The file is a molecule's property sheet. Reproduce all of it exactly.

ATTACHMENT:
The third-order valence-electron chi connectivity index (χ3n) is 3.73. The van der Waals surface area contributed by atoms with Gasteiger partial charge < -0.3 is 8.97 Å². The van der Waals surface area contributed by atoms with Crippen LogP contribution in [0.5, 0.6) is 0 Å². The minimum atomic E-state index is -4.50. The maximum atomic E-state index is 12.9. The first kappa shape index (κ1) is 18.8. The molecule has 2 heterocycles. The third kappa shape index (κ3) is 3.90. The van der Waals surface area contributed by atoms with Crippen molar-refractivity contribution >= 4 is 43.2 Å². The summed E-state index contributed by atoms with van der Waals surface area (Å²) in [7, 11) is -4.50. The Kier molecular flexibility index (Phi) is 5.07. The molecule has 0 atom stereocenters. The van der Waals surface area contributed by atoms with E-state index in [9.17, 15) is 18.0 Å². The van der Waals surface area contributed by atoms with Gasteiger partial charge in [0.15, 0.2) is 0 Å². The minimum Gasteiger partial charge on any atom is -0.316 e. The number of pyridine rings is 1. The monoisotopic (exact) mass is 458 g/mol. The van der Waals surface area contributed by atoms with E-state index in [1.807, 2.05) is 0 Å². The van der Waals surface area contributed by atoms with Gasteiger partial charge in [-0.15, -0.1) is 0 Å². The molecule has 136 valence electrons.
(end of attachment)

The third-order valence-electron chi connectivity index (χ3n) is 3.73. The van der Waals surface area contributed by atoms with Gasteiger partial charge < -0.3 is 8.97 Å². The van der Waals surface area contributed by atoms with Crippen LogP contribution in [0.5, 0.6) is 0 Å². The minimum atomic E-state index is -4.50. The maximum atomic E-state index is 12.9. The first kappa shape index (κ1) is 18.8. The molecule has 2 heterocycles. The third kappa shape index (κ3) is 3.90. The van der Waals surface area contributed by atoms with Crippen molar-refractivity contribution >= 4 is 43.2 Å². The summed E-state index contributed by atoms with van der Waals surface area (Å²) in [7, 11) is -4.50. The Kier molecular flexibility index (Phi) is 5.07. The molecule has 0 atom stereocenters. The van der Waals surface area contributed by atoms with E-state index in [9.17, 15) is 18.0 Å². The van der Waals surface area contributed by atoms with Gasteiger partial charge in [0.15, 0.2) is 0 Å². The minimum Gasteiger partial charge on any atom is -0.316 e. The number of pyridine rings is 1. The monoisotopic (exact) mass is 458 g/mol. The van der Waals surface area contributed by atoms with E-state index in [1.807, 2.05) is 0 Å². The van der Waals surface area contributed by atoms with Gasteiger partial charge in [-0.15, -0.1) is 0 Å². The molecule has 136 valence electrons.